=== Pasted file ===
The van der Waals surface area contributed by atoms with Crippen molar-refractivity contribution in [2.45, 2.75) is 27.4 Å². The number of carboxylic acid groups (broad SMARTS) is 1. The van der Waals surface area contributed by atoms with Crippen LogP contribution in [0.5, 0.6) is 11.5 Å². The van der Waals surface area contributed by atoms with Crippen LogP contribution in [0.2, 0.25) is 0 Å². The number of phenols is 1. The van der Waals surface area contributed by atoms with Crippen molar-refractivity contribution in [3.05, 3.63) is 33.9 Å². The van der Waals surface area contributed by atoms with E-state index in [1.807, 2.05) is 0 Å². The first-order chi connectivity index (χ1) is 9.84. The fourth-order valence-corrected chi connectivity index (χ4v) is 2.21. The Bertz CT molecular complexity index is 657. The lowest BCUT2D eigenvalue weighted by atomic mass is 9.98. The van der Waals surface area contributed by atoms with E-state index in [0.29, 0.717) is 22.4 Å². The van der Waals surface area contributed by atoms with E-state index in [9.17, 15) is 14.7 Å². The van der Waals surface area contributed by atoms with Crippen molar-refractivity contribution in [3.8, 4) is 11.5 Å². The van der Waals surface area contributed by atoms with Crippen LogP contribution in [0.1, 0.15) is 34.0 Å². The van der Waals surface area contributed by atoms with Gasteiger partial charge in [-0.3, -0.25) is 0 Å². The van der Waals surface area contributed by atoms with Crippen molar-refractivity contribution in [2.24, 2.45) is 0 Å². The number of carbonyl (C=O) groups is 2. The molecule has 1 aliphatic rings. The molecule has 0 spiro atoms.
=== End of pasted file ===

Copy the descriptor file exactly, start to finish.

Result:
The van der Waals surface area contributed by atoms with Crippen molar-refractivity contribution in [2.45, 2.75) is 27.4 Å². The number of carboxylic acid groups (broad SMARTS) is 1. The van der Waals surface area contributed by atoms with Crippen LogP contribution in [0.5, 0.6) is 11.5 Å². The van der Waals surface area contributed by atoms with Crippen LogP contribution in [0.2, 0.25) is 0 Å². The number of phenols is 1. The van der Waals surface area contributed by atoms with Crippen molar-refractivity contribution in [3.05, 3.63) is 33.9 Å². The van der Waals surface area contributed by atoms with E-state index in [1.807, 2.05) is 0 Å². The first-order chi connectivity index (χ1) is 9.84. The fourth-order valence-corrected chi connectivity index (χ4v) is 2.21. The Bertz CT molecular complexity index is 657. The lowest BCUT2D eigenvalue weighted by atomic mass is 9.98. The van der Waals surface area contributed by atoms with E-state index in [0.29, 0.717) is 22.4 Å². The van der Waals surface area contributed by atoms with E-state index in [9.17, 15) is 14.7 Å². The van der Waals surface area contributed by atoms with Crippen molar-refractivity contribution in [3.8, 4) is 11.5 Å². The van der Waals surface area contributed by atoms with Crippen LogP contribution in [0.1, 0.15) is 34.0 Å². The van der Waals surface area contributed by atoms with Gasteiger partial charge in [-0.3, -0.25) is 0 Å². The van der Waals surface area contributed by atoms with Crippen molar-refractivity contribution in [2.24, 2.45) is 0 Å². The number of carbonyl (C=O) groups is 2. The molecule has 1 aliphatic rings. The molecule has 0 spiro atoms.